Mark Webber gives a knockout portrayal of a man in love and lust as William, a honey-toned, ostentatiously seedy young actor who establishes his Texas roots by parading around lower Manhattan in Western gear. Smitten with Sara (Catalina Sandino Moreno), whom he romances at a bar with Star Trek jokes, William is a cherubic bundle of carnal energy; he gazes into his mirror, reciting lines from Tennessee Williams’s Camino Real. And in Ethan Hawke’s adaptation of his own 1996 novel, it’s William who’s more of a sexualized object than Sara. Strutting shirtless across the screen, his caramel-colored chest hair in upswept frenzy, Webber resembles a piece of wild game or a teddy bear gone feral. When the radiant Sandino wears a silk, silver veil over her dark mane, she could be Cleopatra. The movie proceeds in sultry, patient rhythms: there’s nothing prefab in Hawke’s directorial approach or in his off-kilter wit. (The faith that Hawke confers to his audience accounts for why Hottest State has been thrashed by critics, among them Premiere’s Glenn Kenny, who not only sneers at but misrepresents Hawke’s uncorrupted lyricism.) Christopher Norr’s wide-angle cinematography creates such a vivid sense of place that the New York and Mexico locations become characters in themselves. Composer Jesse Harris’s hypnotically beautiful score, which opens with Willie Nelson singing the jazzy ballad “Always Seem to Get Things Wrong,” likewise entwines into the fabric of Hawke’s spare storytelling. For all the sharp dialogue, one of the most searing exchanges occurs between two half-brothers staring at each other on opposite sides of a screen door, standing wordlessly yet speaking volumes.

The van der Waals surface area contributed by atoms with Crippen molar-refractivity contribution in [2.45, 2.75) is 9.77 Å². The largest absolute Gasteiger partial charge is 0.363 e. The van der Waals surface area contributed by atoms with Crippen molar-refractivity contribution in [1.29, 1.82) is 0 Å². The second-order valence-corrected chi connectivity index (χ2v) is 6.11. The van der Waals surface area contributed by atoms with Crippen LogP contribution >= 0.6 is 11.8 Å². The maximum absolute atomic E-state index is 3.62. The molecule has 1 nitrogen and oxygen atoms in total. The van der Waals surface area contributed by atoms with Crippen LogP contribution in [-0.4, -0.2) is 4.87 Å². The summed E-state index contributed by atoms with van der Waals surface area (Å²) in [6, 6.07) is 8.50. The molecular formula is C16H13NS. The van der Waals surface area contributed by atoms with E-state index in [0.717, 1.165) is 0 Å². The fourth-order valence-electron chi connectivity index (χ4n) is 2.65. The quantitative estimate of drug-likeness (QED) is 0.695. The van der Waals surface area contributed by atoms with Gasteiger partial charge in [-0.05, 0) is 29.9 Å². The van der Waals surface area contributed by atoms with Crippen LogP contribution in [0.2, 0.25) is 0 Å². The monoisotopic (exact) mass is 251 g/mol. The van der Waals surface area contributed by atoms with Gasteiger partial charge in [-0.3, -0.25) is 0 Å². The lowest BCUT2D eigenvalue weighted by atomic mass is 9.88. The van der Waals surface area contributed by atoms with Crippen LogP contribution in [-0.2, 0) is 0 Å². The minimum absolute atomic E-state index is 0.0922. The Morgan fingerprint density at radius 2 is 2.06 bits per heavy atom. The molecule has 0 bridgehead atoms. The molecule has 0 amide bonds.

Uglier Than Leprechauns would have been a more fitting title for this turgid blarney in which a half-dozen drunken Irishmen booze it up at a friend’s wake. Occasional flashbacks to 1977 Conmara show them as young, buff idealists immigrating to England, but mostly the film occupies drab, present-day London where these blue-collar blokes, now middle-aged, are some of the homeliest, paunchiest men to don singlets this side of a Philip Seymour Hoffman movie. There are lots of close-ups of hideous faces, perhaps none more pitiable and repulsive than Peadar Ó Treasaigh’s, whose knotted eyebrows of steel wool we come to know intimately.
MY KID COULD PAINT THAT